It is a truth widely known fact that if you're fortunate enough to have written and published a book and lucky enough to have people talk about it, comments will run the gamut from good to bad, with many shades of mediocre in between.
She is proud of several things about herself -- her heritage, her children, her friendships. But she can barely accept a compliment. She has worked hard to stop denying them outright, but her eyes betray her bashful "thank you."
Ownership is about taking full responsibility for our lives and for what shows up around us. We always have a choice about how we relate to what's going on and how we interpret the things happening around us and even within us.
Every person has flaws. Nobody is perfect and, quite frankly, who wants to be? Flaws and imperfections make you special, they make you unique and interesting. Flaws shape your character. You don't need to hide them, you need to embrace them.
When someone takes my photo and I ask them to contort in all sorts of uncomfortable positions to get the right shot, or when I'm raising my arm several feet above my head to get a selfie that makes me look thinner, what am I telling myself? What am I telling my daughters?
Fear has very real effects on the body, and these effects are meant to protect us from danger. In day to day life, a small amount of fear or insecurity can be beneficial, in that it keeps you on your toes and motivated.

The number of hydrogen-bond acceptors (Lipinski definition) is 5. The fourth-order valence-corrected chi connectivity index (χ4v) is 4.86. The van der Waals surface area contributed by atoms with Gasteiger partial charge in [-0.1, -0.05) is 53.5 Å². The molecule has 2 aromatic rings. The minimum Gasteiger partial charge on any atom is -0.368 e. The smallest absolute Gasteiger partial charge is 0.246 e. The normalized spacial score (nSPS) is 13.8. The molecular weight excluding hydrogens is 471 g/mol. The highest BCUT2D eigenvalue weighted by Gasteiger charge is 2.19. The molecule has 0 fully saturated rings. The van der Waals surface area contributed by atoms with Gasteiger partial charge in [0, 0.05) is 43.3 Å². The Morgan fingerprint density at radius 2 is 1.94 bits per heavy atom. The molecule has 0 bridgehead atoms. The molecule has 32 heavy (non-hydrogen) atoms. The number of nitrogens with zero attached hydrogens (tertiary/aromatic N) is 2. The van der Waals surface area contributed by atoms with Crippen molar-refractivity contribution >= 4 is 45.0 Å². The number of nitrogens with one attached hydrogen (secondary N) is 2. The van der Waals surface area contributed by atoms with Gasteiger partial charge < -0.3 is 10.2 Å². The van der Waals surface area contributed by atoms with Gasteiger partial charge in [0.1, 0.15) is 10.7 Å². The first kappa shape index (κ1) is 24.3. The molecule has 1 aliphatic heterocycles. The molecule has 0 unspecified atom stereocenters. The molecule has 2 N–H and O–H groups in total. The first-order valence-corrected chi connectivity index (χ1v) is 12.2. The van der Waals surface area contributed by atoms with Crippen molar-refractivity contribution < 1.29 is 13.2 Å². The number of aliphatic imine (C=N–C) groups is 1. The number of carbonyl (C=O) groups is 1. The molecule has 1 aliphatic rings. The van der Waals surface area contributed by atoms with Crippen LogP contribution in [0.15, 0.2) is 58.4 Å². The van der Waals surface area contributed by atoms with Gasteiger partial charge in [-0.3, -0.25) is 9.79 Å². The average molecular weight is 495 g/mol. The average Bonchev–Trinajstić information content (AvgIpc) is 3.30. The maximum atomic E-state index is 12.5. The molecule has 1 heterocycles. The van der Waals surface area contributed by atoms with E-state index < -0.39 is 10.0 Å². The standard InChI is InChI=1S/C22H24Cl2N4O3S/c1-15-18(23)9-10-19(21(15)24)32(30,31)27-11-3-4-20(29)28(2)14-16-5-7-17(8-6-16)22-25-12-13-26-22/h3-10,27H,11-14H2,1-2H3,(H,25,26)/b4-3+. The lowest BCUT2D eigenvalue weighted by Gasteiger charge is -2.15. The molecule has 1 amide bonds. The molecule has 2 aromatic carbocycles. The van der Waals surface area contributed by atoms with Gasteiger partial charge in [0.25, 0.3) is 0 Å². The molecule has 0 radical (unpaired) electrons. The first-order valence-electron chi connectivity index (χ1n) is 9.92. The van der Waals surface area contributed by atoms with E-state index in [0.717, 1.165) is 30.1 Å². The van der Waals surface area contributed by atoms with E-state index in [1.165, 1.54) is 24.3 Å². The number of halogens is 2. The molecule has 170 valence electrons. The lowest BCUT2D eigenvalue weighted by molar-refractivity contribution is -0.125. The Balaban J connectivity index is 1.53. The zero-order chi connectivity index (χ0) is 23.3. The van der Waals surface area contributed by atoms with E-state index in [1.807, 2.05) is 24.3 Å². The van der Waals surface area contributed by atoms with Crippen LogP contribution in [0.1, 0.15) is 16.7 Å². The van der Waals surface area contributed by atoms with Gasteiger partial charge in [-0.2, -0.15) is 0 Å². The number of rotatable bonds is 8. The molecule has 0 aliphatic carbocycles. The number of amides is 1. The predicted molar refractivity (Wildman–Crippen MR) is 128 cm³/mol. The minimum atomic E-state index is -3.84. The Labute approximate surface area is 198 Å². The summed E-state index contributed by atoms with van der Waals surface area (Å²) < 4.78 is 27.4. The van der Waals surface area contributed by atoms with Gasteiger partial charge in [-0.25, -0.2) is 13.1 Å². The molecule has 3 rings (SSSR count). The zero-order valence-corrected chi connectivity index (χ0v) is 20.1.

Whenever I catch myself reverting to a place of doubt, I latch onto certain markers like my therapist's feedback as a reminder that my thoughts do indeed have their rightful place and that somebody somewhere is interested in what I have to say.
What follows is not a trick question: Would you rather feel exhilarated, grateful, humble, inspired, resolute, compassionate, and content -- or fearful, sad, worthless, jealous, angry, overwhelmed, and bored?
I always take in a person's looks first; I suppose we all do. My own insecurities are numerous, and it is impossible for me not to focus on other women and to compare myself to them, at least a little.
When you reach your goal or get close to it and trim down, it isn't easy adjusting to a new body image. Like others who have lost a lot of weight, I was confronted with a core issue -- standing up for myself.
I still have dreams about my back brace. I threw it out so long ago, but it is there when I meet new people whom I am unsure about, when my judgement is questioned, when my children's teachers chastise me for being late to pick-up.
To boost your confidence a bit, practice being a bit more out-going and assertive with your coworkers. Ask one of your colleagues out to lunch, join in a water cooler conversation, make a comment or raise a question at a meeting.